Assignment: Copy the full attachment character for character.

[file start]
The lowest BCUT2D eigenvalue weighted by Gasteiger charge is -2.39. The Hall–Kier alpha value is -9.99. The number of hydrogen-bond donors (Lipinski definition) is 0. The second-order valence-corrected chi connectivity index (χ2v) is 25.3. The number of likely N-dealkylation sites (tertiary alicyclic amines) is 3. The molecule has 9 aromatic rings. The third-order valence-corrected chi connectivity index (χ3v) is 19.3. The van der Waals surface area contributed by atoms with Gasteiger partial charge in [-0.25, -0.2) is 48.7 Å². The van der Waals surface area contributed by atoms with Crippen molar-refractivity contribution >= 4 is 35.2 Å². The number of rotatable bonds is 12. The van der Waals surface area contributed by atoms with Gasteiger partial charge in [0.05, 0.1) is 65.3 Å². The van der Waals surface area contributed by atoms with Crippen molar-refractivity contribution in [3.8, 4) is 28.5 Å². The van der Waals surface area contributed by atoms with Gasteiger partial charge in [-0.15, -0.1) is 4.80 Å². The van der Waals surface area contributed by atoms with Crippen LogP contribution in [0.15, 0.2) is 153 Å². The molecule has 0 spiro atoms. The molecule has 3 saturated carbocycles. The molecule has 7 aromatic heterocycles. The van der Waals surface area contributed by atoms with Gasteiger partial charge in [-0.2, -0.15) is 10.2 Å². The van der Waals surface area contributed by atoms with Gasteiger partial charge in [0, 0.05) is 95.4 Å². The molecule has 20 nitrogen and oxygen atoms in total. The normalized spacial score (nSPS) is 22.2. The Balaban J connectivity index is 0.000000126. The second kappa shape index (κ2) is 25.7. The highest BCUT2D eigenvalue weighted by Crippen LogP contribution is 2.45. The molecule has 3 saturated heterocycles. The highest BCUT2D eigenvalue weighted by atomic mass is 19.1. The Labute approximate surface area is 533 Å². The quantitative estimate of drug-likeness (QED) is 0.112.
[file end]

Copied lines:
The lowest BCUT2D eigenvalue weighted by Gasteiger charge is -2.39. The Hall–Kier alpha value is -9.99. The number of hydrogen-bond donors (Lipinski definition) is 0. The second-order valence-corrected chi connectivity index (χ2v) is 25.3. The number of likely N-dealkylation sites (tertiary alicyclic amines) is 3. The molecule has 9 aromatic rings. The third-order valence-corrected chi connectivity index (χ3v) is 19.3. The van der Waals surface area contributed by atoms with Gasteiger partial charge in [-0.25, -0.2) is 48.7 Å². The van der Waals surface area contributed by atoms with Crippen molar-refractivity contribution >= 4 is 35.2 Å². The number of rotatable bonds is 12. The van der Waals surface area contributed by atoms with Gasteiger partial charge in [0.05, 0.1) is 65.3 Å². The van der Waals surface area contributed by atoms with Crippen molar-refractivity contribution in [3.8, 4) is 28.5 Å². The van der Waals surface area contributed by atoms with Gasteiger partial charge in [-0.15, -0.1) is 4.80 Å². The van der Waals surface area contributed by atoms with Crippen LogP contribution in [0.15, 0.2) is 153 Å². The molecule has 0 spiro atoms. The molecule has 3 saturated carbocycles. The molecule has 7 aromatic heterocycles. The van der Waals surface area contributed by atoms with Gasteiger partial charge in [-0.2, -0.15) is 10.2 Å². The van der Waals surface area contributed by atoms with Gasteiger partial charge in [0, 0.05) is 95.4 Å². The molecule has 20 nitrogen and oxygen atoms in total. The normalized spacial score (nSPS) is 22.2. The Balaban J connectivity index is 0.000000126. The second kappa shape index (κ2) is 25.7. The highest BCUT2D eigenvalue weighted by Crippen LogP contribution is 2.45. The molecule has 3 saturated heterocycles. The highest BCUT2D eigenvalue weighted by atomic mass is 19.1. The Labute approximate surface area is 533 Å². The quantitative estimate of drug-likeness (QED) is 0.112.